OIG Report: The Low Hanging Fruit – Excluded Providers in Medicaid Managed Care Plans

On September 27, 2012, the US Department of Health and Human Services Office of the Inspector General’s (“OIG”) Office of Evaluation and Inspections issued a report (OEI-07-09-00632) entitled “Excluded Individuals Employed by Providers Enrolled in Medicaid Managed Care Entities”.

Identifying excluded individuals that are connected to the Medicare and Medicaid programs has traditionally been low-hanging fruit for the government. It is an easy issue to prove and the recoveries can be significant. This study is just one more example of the OIG’s focus on an easy area for enforcement.

You can find a discussion of what excluded individuals are and how to avoid the issue in our Benesch Issue Brief entitled “Individuals Excluded from Federal Health Care Programs or Federal Contracting: Protecting Your Organization

This most recent OIG study looked at employees at providers participating in Medicaid managed care plans, which are federally funded health care programs. The OIG focused on these providers because they are not under direct oversight by the state Medicaid programs. It wanted to determine if the managed care provider networks in the Medicaid programs are vulnerable to excluded providers.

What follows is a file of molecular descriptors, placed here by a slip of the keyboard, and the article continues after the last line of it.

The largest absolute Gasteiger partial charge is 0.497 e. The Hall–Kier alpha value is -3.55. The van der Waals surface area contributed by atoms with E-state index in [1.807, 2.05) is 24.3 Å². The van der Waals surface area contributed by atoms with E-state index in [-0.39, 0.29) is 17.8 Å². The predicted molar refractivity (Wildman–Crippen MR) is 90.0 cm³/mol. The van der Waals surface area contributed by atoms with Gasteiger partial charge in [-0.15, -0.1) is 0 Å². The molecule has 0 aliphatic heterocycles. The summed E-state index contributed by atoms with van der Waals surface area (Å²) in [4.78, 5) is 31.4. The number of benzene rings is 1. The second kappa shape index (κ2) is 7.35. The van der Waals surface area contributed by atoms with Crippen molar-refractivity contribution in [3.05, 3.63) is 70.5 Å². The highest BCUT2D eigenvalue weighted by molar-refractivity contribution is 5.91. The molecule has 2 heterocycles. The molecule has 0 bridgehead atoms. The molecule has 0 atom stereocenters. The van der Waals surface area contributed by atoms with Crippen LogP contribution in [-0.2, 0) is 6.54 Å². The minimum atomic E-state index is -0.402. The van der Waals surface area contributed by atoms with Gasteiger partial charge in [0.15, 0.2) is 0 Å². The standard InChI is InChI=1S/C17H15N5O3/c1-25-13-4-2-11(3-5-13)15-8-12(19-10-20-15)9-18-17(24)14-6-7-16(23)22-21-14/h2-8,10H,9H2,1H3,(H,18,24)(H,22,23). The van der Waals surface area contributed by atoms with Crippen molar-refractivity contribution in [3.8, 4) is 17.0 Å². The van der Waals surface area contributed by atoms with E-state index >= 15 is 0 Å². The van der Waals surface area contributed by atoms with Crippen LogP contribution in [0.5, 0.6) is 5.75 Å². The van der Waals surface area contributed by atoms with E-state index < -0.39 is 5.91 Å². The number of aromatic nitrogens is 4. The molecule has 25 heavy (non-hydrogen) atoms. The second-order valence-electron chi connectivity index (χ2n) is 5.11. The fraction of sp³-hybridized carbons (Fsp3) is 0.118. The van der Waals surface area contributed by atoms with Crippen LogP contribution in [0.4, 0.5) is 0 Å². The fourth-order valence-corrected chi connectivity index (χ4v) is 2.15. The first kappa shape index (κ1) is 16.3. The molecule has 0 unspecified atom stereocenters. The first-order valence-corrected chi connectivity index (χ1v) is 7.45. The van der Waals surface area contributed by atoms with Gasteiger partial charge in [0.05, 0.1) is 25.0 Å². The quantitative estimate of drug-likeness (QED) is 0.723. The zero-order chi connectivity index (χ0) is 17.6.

The OIG reviewed an employee roster of 248,869 individuals from sampled providers. Of those individuals it identified 16 individuals who were excluded among the employees of 14 sampled providers. While the amount of excluded individuals identified may seem small in contrast to the sample reviewed, providers should understand the risk involved.

The OIG unfortunately did not quantify the federal health care program dollars that could be at risk for the 16 individuals identified. However, 8 of those identified were direct care providers.  Depending upon the circumstances, if the direct-care provider has Medicare/Medicaid revenue associated with them, such as a physician, the dollars at risk can be significant. As a result, providers involved in any federal health care program, whether manager care or otherwise, need to be vigilant and have internal processes designed to prevent and detect excluded individuals. While this issue is an easy target for the government, it is also an easy opportunity for providers to avoid liability by checking the exclusion lists on a regular basis.

You can find a copy of the OIG report here —>   OEI-07-09-00632

For more information on the OIG Report, Medicare Program Integrity initiatives or related issues, please feel free to contact Ari Markenson or any member of our health care practice group for a further discussion.

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